In a New York Post column, Fox Business correspondent Charles Gasparino pushed the myth that businesses have "been hoarding cash instead of hiring" because of "the likelihood for higher taxes." In fact, as the Congressional Budget Office (CBO) has noted, "[I]ncreasing the after-tax income of businesses typically does not create much incentive" to hire.
Gasparino Declares Tax Cut Deal Means Businesses Will Finally Start Hiring
From Gasparino's December 15 New York Post column:
Things are finally looking up for the US economy: A growing pool of evidence points to much higher economic growth and even higher stock prices next year.
The causes go well beyond low interest rates, higher capital levels at banks or even the latest pickup in retail sales.
* No tax hikes (probably): Obamanomics was predicated in large part on raising taxes on the "rich," affluent, even if most of those taxpayers aren't so affluent (consider a family of four earning $250,000 in New York City) and are small businesses who hire a lot of people and investors who put money to work in the markets.
In fact, businesses have cited the likelihood for higher taxes as why they've been hoarding cash instead of hiring, and investors have cited higher capital-gains taxes for keeping money out of the markets. But with the Bush tax rates almost certainly extended for two years, businesses and investors can put money back to work. [New York Post, 12/15/10]
Tax Cuts On Businesses Not Seen As An Incentive To Encourage Job Creation
CBO: "[I]ncreasing The After-tax Income Of Businesses Typically Does Not Create Much Incentive" For Them To Hire. From the CBO report:
Deferring the scheduled increases in tax rates in 2011 would help some businesses as well as households. In particular, it would keep lower tax rates in place in that year for businesses that do not pay the corporate income tax (the pass-through entities such as sole proprietorships, partnerships, S corporations, and limited liability companies). However, increasing the after-tax income of businesses typically does not create much incentive for them to hire more workers in order to produce more, because production depends principally on their ability to sell their products. [Congressional Budget Office, January 2010]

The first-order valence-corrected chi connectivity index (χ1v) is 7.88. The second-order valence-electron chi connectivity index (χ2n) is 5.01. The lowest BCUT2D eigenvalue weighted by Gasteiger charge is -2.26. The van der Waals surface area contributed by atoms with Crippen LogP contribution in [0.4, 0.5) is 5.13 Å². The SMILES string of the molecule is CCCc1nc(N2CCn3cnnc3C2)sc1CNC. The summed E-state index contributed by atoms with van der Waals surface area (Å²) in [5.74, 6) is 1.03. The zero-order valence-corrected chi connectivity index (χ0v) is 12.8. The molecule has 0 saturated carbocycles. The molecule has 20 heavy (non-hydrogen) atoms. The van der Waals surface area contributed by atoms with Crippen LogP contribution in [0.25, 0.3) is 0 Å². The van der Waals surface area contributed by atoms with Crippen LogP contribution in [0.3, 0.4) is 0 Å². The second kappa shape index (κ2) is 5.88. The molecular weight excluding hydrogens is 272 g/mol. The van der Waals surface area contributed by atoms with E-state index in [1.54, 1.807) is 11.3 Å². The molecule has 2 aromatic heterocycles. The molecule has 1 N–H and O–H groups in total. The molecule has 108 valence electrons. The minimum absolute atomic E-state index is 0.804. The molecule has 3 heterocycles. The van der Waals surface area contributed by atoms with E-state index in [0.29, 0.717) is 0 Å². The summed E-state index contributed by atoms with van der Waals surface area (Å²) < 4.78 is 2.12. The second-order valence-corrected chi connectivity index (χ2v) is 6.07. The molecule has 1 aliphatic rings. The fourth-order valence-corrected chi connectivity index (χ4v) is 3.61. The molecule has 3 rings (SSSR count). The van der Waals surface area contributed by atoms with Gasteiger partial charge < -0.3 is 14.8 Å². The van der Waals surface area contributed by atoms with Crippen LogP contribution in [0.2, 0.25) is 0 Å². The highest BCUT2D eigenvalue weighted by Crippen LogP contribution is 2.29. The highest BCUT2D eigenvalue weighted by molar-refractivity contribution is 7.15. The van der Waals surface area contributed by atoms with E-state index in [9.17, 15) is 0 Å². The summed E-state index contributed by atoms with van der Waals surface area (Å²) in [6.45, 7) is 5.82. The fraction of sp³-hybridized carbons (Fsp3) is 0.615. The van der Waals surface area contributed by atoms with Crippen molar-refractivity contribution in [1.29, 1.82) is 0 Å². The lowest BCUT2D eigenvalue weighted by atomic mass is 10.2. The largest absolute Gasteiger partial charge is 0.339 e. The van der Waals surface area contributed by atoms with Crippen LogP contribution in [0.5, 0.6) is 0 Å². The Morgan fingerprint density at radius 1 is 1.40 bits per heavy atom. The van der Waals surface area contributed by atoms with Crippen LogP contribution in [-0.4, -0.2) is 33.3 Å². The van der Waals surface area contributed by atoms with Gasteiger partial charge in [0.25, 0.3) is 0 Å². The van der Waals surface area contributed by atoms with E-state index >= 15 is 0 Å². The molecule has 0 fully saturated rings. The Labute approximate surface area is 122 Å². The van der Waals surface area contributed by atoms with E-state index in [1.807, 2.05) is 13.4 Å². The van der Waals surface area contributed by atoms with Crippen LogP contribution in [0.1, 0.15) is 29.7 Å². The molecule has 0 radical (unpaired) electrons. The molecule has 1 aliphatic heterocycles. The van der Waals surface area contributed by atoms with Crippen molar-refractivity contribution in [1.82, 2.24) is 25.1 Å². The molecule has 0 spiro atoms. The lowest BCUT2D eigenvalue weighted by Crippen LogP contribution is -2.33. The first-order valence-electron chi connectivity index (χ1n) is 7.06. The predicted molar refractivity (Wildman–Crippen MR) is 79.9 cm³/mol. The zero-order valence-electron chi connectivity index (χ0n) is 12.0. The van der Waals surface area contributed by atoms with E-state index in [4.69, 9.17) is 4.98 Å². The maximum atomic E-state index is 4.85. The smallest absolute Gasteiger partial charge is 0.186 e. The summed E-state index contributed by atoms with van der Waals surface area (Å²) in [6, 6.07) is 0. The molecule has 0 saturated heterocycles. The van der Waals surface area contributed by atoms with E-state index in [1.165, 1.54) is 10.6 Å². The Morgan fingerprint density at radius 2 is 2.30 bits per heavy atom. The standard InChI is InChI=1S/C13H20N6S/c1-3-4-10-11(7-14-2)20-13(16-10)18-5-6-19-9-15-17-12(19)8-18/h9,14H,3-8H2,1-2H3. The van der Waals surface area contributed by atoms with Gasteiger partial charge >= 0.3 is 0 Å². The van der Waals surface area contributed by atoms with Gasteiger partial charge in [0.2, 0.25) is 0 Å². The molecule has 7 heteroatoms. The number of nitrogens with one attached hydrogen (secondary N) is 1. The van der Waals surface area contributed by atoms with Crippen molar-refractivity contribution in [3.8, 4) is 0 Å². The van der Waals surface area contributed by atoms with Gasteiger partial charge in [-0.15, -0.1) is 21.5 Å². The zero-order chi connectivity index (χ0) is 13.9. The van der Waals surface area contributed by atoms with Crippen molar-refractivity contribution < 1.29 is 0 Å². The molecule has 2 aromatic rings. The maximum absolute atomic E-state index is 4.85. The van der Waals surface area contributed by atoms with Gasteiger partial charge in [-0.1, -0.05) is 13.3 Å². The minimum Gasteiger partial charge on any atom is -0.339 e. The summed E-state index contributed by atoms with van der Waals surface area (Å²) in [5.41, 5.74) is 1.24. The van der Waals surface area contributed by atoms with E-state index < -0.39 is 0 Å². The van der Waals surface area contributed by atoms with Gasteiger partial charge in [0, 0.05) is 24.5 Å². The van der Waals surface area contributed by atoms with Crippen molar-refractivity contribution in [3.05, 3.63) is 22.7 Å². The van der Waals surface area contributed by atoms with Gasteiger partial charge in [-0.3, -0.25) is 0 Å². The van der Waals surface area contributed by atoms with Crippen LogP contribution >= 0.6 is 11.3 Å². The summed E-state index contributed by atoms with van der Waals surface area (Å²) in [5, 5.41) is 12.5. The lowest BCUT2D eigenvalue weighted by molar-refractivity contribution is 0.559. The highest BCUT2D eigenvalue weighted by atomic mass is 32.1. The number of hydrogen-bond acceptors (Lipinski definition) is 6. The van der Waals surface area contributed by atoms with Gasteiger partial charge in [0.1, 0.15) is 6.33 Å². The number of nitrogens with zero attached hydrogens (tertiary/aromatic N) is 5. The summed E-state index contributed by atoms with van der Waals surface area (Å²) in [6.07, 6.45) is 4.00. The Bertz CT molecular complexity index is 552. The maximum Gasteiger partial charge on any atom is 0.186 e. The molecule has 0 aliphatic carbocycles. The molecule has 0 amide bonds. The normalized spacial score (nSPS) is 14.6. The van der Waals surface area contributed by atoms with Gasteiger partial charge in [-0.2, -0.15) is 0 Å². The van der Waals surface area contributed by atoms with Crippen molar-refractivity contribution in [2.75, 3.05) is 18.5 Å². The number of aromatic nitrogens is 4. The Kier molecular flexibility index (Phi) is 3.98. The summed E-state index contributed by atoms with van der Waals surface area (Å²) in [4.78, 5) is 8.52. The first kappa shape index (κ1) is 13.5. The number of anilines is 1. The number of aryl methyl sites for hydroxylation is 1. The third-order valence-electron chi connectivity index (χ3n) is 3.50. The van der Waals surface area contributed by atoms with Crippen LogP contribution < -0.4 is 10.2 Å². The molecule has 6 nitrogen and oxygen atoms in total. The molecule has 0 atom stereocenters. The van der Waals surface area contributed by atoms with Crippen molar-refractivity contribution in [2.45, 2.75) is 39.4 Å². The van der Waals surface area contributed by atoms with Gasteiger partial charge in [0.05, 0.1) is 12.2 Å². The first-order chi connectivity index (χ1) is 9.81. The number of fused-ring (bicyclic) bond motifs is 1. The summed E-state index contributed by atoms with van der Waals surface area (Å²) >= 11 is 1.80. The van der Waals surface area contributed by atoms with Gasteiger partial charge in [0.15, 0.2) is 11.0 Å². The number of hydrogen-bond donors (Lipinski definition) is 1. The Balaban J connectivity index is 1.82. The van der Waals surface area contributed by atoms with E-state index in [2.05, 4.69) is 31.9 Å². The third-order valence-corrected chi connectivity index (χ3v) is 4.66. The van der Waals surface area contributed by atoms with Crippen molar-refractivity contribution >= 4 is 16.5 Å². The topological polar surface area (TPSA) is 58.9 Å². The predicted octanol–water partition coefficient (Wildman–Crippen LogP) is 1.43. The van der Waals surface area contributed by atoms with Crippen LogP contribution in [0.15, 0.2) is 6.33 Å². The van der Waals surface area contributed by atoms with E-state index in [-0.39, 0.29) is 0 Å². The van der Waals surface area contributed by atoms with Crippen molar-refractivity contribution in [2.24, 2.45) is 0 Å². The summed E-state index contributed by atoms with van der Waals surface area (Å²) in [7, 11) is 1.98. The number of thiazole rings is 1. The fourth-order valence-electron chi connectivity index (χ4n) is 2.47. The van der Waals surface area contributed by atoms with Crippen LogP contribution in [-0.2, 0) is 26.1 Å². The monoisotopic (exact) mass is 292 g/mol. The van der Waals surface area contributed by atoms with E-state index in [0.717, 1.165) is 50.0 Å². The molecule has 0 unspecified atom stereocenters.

Vast Majority of Small Businesses Would Not Be Affected By Allowing Bush Tax Cuts For The Wealthiest To Expire. According to the Tax Policy Center (TPC), 2.5 percent of taxpayers who report business income on their individual tax returns would pay higher rates under the Democrats' plan to extend all of the Bush tax cuts except for the top two income tax brackets. The Joint Committee on Taxation (JCT) similarly stated that "three percent of all taxpayers with net positive income" would see higher taxes under the Democrats plan. Both TPC and JCT added that even among that small percentage, it is not clear how many of those affected are entities that we would consider "small businesses" and how many represent enterprises like law partnerships and real estate investments. [Tax Policy Center, 8/4/10; Joint Committee on Taxation, 7/12/10]